Hobart, Launceston, Cradle Coast
This unit investigates events of varying scale, and identifies their contribution as a potential key driver of growth and economic development of businesses, cities and communities. It analyses the social, cultural and environmental impacts of events on destinations and communities. It also examines the relevance, value and appropriateness of events. Activities will support analysing types of events, venues, themes, target markets, relevance to communities and how events contribute to the mixed economy. You will examine approaches to conceptualising an event of relevance for a specific audience, prepare a simulated event bid, engage in group presentations, and complete an observation of an event to analyse its design components. These activities and tasks will provide you with opportunities to identify key skills and how you may apply this learning in the future to event design.
In conjunction with the discipline theory, this unit introduces learning through practice by exposing you to authentic learning experiences. These experiences are placed at the centre of learning and assessment, so you have the opportunity to develop the skills, knowledge and behaviours necessary to respond to industry, community and/or global needs.
You will be introduced to:
- a range of methods, tools, techniques and approaches to practice
- principles and perspectives such as values, ethics, empathy and leadership in real world scenarios
- reflection and deliberative thinking as a means of developing knowledge, skills, attitudes and aspirations
- ways of understanding problems and developing solutions through active inquiry
|Unit name||Designing Events|
Dr Clayton Hawkins
|Available as student elective?||No|
|Location||Study period||Attendance options||Available to|
|Launceston||Term 4||On-Campus||Off-Campus||International||Domestic Domestic|
|Cradle Coast||Term 4||On-Campus||Domestic|
- International students
- Domestic students
Please check that your computer meets the minimum System Requirements if you are attending via Distance/Off-Campus.
Units are offered in attending mode unless otherwise indicated (that is attendance is required at the campus identified). A unit identified as offered by distance, that is there is no requirement for attendance, is identified with a nominal enrolment campus. A unit offered to both attending students and by distance from the same campus is identified as having both modes of study.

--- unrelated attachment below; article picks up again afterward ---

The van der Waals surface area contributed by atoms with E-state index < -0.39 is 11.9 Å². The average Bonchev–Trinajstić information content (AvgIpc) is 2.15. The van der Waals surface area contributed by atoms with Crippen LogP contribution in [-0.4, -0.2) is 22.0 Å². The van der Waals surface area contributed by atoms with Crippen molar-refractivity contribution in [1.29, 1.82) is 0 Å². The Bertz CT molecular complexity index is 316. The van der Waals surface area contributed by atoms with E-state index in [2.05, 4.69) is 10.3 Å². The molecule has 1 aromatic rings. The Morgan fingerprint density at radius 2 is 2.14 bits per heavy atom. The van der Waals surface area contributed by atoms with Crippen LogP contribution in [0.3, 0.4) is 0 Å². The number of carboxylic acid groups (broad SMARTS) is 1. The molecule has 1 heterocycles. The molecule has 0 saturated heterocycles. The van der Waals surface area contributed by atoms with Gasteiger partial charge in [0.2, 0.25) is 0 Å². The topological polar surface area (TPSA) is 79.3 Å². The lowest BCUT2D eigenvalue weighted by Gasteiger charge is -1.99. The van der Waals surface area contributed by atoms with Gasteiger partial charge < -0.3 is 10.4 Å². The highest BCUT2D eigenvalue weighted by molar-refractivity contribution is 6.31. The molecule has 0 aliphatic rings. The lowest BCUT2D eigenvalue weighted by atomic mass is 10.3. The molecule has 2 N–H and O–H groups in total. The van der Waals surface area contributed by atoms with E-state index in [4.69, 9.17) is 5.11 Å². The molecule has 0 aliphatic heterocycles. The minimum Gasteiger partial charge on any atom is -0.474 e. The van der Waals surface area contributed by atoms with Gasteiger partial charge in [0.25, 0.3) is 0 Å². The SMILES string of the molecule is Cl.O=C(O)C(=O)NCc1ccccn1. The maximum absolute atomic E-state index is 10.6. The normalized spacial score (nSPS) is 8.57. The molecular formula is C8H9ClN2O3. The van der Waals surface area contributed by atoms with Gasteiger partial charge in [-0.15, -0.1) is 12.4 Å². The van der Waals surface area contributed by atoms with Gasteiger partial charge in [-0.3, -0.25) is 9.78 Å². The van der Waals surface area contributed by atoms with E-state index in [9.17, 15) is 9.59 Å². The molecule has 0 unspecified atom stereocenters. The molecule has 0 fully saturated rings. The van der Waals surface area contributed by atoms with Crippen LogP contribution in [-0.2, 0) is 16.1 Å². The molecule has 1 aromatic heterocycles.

Special approval is required for enrolment into TNE Program units.
|Study Period||Start date||Census date||WW date||End date|
* The Final WW Date is the final date from which you can withdraw from the unit without academic penalty, however you will still incur a financial liability (see withdrawal dates explained for more information).
Unit census dates currently displaying for 2020 are indicative and subject to change. Finalised census dates for 2020 will be available from the 1st October 2019.
1. Describe and explain the purposes and impacts of events to government, businesses and communities
2. Analyse and use event concepts to communicate experiences for communities
3. Analyse and apply best practice event design approaches to design purpose-relevant event experiences
4. Use reflective and deliberative thinking to generate plans for event design
5. Communicate the rationale and implications for event designs to event stakeholders
|Band||CSP Student Contribution||Field of Education|
Fees for next year will be published in October. The fees above only apply for the year shown.
Please note: international students should refer to this page to get an indicative course cost.
Blended mode: Online content, full-day workshop (x2), weekly tutorials
AT1: Linking Event Management Skills to Local Events - Site Visit (20%)
AT2: Event Proposal (40%)
AT3: Mixed Economy Case Study (40%)
|Timetable||View the lecture timetable | View the full unit timetable|
Wrathall, J & Gee, A 2011, Event Management: Theory and Practice, McGraw-Hill, Sydney
Booktopia textbook links
The University reserves the right to amend or remove courses and unit availabilities, as appropriate.